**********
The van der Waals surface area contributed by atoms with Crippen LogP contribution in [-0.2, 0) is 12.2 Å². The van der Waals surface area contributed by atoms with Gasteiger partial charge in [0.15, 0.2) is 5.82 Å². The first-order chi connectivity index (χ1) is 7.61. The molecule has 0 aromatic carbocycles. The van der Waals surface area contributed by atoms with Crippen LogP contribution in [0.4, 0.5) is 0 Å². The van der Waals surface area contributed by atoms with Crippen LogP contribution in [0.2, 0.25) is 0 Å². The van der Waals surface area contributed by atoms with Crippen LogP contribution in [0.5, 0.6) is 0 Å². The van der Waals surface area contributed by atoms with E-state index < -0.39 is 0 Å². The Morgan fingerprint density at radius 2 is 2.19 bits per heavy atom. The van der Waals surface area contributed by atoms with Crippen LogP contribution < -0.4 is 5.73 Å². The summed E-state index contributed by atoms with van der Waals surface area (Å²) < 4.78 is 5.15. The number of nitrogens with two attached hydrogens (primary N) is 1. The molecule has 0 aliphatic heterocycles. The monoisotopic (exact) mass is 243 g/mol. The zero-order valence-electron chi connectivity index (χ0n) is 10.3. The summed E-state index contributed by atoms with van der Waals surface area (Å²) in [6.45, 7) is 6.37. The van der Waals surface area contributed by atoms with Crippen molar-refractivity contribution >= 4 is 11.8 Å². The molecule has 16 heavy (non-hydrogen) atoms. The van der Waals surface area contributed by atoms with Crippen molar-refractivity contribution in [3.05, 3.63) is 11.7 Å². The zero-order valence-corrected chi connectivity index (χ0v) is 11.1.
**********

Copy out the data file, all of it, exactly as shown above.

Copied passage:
The van der Waals surface area contributed by atoms with Crippen LogP contribution in [-0.2, 0) is 12.2 Å². The van der Waals surface area contributed by atoms with Gasteiger partial charge in [0.15, 0.2) is 5.82 Å². The first-order chi connectivity index (χ1) is 7.61. The molecule has 0 aromatic carbocycles. The van der Waals surface area contributed by atoms with Crippen LogP contribution in [0.4, 0.5) is 0 Å². The van der Waals surface area contributed by atoms with Crippen LogP contribution in [0.2, 0.25) is 0 Å². The van der Waals surface area contributed by atoms with Crippen LogP contribution in [0.5, 0.6) is 0 Å². The van der Waals surface area contributed by atoms with E-state index < -0.39 is 0 Å². The Morgan fingerprint density at radius 2 is 2.19 bits per heavy atom. The van der Waals surface area contributed by atoms with Crippen LogP contribution < -0.4 is 5.73 Å². The summed E-state index contributed by atoms with van der Waals surface area (Å²) < 4.78 is 5.15. The number of nitrogens with two attached hydrogens (primary N) is 1. The molecule has 0 aliphatic heterocycles. The monoisotopic (exact) mass is 243 g/mol. The zero-order valence-electron chi connectivity index (χ0n) is 10.3. The summed E-state index contributed by atoms with van der Waals surface area (Å²) in [6.45, 7) is 6.37. The van der Waals surface area contributed by atoms with Crippen molar-refractivity contribution >= 4 is 11.8 Å². The molecule has 16 heavy (non-hydrogen) atoms. The van der Waals surface area contributed by atoms with Crippen molar-refractivity contribution in [3.05, 3.63) is 11.7 Å². The zero-order valence-corrected chi connectivity index (χ0v) is 11.1.